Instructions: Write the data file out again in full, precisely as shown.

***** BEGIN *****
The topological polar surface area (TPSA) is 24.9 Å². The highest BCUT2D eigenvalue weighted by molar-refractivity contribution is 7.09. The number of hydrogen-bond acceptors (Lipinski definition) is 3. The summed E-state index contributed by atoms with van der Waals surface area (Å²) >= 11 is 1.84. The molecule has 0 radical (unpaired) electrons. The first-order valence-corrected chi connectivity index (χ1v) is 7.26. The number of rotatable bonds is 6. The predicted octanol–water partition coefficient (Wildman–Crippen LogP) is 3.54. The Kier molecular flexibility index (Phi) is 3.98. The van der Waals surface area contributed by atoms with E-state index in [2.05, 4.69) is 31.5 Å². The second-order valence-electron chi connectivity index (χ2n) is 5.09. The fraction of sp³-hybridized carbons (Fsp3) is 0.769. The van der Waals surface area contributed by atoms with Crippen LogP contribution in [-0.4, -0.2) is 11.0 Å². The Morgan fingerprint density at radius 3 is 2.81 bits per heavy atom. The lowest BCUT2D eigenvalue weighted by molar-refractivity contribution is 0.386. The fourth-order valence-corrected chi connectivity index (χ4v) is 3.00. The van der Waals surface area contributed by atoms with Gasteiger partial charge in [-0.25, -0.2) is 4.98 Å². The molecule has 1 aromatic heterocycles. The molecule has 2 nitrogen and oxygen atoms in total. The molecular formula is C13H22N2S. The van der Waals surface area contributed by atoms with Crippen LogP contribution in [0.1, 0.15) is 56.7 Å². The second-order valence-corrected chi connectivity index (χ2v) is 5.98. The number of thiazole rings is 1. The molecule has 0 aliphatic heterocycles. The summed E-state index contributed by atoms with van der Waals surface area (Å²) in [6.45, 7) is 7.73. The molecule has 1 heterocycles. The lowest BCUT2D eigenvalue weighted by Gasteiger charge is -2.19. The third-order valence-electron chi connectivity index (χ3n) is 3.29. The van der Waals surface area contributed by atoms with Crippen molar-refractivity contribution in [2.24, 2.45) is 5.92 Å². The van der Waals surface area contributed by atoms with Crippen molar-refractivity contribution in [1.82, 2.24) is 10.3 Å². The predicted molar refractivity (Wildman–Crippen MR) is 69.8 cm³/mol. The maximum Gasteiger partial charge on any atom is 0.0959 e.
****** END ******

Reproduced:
The topological polar surface area (TPSA) is 24.9 Å². The highest BCUT2D eigenvalue weighted by molar-refractivity contribution is 7.09. The number of hydrogen-bond acceptors (Lipinski definition) is 3. The summed E-state index contributed by atoms with van der Waals surface area (Å²) >= 11 is 1.84. The molecule has 0 radical (unpaired) electrons. The first-order valence-corrected chi connectivity index (χ1v) is 7.26. The number of rotatable bonds is 6. The predicted octanol–water partition coefficient (Wildman–Crippen LogP) is 3.54. The Kier molecular flexibility index (Phi) is 3.98. The van der Waals surface area contributed by atoms with E-state index in [2.05, 4.69) is 31.5 Å². The second-order valence-electron chi connectivity index (χ2n) is 5.09. The fraction of sp³-hybridized carbons (Fsp3) is 0.769. The van der Waals surface area contributed by atoms with Crippen LogP contribution in [-0.4, -0.2) is 11.0 Å². The Morgan fingerprint density at radius 3 is 2.81 bits per heavy atom. The lowest BCUT2D eigenvalue weighted by molar-refractivity contribution is 0.386. The fourth-order valence-corrected chi connectivity index (χ4v) is 3.00. The van der Waals surface area contributed by atoms with Gasteiger partial charge in [-0.25, -0.2) is 4.98 Å². The molecule has 1 aromatic heterocycles. The molecule has 2 nitrogen and oxygen atoms in total. The molecular formula is C13H22N2S. The van der Waals surface area contributed by atoms with Crippen LogP contribution in [0.1, 0.15) is 56.7 Å². The second-order valence-corrected chi connectivity index (χ2v) is 5.98. The number of thiazole rings is 1. The molecule has 0 aliphatic heterocycles. The summed E-state index contributed by atoms with van der Waals surface area (Å²) in [6.45, 7) is 7.73. The molecule has 1 heterocycles. The lowest BCUT2D eigenvalue weighted by Gasteiger charge is -2.19. The third-order valence-electron chi connectivity index (χ3n) is 3.29. The van der Waals surface area contributed by atoms with Crippen molar-refractivity contribution in [2.24, 2.45) is 5.92 Å². The van der Waals surface area contributed by atoms with Crippen molar-refractivity contribution in [1.82, 2.24) is 10.3 Å². The predicted molar refractivity (Wildman–Crippen MR) is 69.8 cm³/mol. The maximum Gasteiger partial charge on any atom is 0.0959 e.